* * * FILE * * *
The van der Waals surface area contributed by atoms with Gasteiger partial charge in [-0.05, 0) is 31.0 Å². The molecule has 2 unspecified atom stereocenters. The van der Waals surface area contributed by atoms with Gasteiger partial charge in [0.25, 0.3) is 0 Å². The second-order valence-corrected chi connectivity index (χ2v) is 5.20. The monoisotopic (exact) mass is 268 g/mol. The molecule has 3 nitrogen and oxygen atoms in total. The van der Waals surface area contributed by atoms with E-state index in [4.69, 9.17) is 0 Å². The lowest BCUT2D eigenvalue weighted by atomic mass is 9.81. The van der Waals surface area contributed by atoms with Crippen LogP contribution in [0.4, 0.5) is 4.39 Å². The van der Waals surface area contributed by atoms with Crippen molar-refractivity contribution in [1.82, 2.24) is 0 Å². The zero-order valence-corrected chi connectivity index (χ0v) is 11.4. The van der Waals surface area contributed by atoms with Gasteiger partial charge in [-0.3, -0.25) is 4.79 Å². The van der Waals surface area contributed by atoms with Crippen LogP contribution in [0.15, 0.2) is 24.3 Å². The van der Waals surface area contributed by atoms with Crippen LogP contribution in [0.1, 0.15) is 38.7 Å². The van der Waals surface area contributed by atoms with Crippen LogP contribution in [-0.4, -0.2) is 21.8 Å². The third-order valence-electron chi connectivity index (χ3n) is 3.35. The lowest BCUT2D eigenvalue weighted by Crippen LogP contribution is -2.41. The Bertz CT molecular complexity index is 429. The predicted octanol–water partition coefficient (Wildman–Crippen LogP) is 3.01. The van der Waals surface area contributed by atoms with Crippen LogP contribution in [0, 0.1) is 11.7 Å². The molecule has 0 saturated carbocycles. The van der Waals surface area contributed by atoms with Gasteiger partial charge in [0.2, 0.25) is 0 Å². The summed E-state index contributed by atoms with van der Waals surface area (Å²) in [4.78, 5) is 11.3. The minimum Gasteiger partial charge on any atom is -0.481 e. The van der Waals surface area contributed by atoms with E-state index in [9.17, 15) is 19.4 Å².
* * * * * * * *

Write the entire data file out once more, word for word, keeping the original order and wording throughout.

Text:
The van der Waals surface area contributed by atoms with Gasteiger partial charge in [-0.05, 0) is 31.0 Å². The molecule has 2 unspecified atom stereocenters. The van der Waals surface area contributed by atoms with Gasteiger partial charge in [0.25, 0.3) is 0 Å². The second-order valence-corrected chi connectivity index (χ2v) is 5.20. The monoisotopic (exact) mass is 268 g/mol. The molecule has 3 nitrogen and oxygen atoms in total. The van der Waals surface area contributed by atoms with E-state index in [4.69, 9.17) is 0 Å². The lowest BCUT2D eigenvalue weighted by atomic mass is 9.81. The van der Waals surface area contributed by atoms with Crippen LogP contribution in [0.4, 0.5) is 4.39 Å². The van der Waals surface area contributed by atoms with Crippen molar-refractivity contribution in [1.82, 2.24) is 0 Å². The zero-order valence-corrected chi connectivity index (χ0v) is 11.4. The van der Waals surface area contributed by atoms with Gasteiger partial charge in [-0.3, -0.25) is 4.79 Å². The van der Waals surface area contributed by atoms with Crippen LogP contribution in [0.15, 0.2) is 24.3 Å². The van der Waals surface area contributed by atoms with Crippen LogP contribution in [0.1, 0.15) is 38.7 Å². The van der Waals surface area contributed by atoms with Crippen LogP contribution in [-0.4, -0.2) is 21.8 Å². The third-order valence-electron chi connectivity index (χ3n) is 3.35. The lowest BCUT2D eigenvalue weighted by Crippen LogP contribution is -2.41. The Bertz CT molecular complexity index is 429. The predicted octanol–water partition coefficient (Wildman–Crippen LogP) is 3.01. The van der Waals surface area contributed by atoms with Crippen LogP contribution in [0, 0.1) is 11.7 Å². The molecule has 0 saturated carbocycles. The van der Waals surface area contributed by atoms with Gasteiger partial charge in [0.2, 0.25) is 0 Å². The summed E-state index contributed by atoms with van der Waals surface area (Å²) in [4.78, 5) is 11.3. The minimum Gasteiger partial charge on any atom is -0.481 e. The van der Waals surface area contributed by atoms with E-state index in [9.17, 15) is 19.4 Å².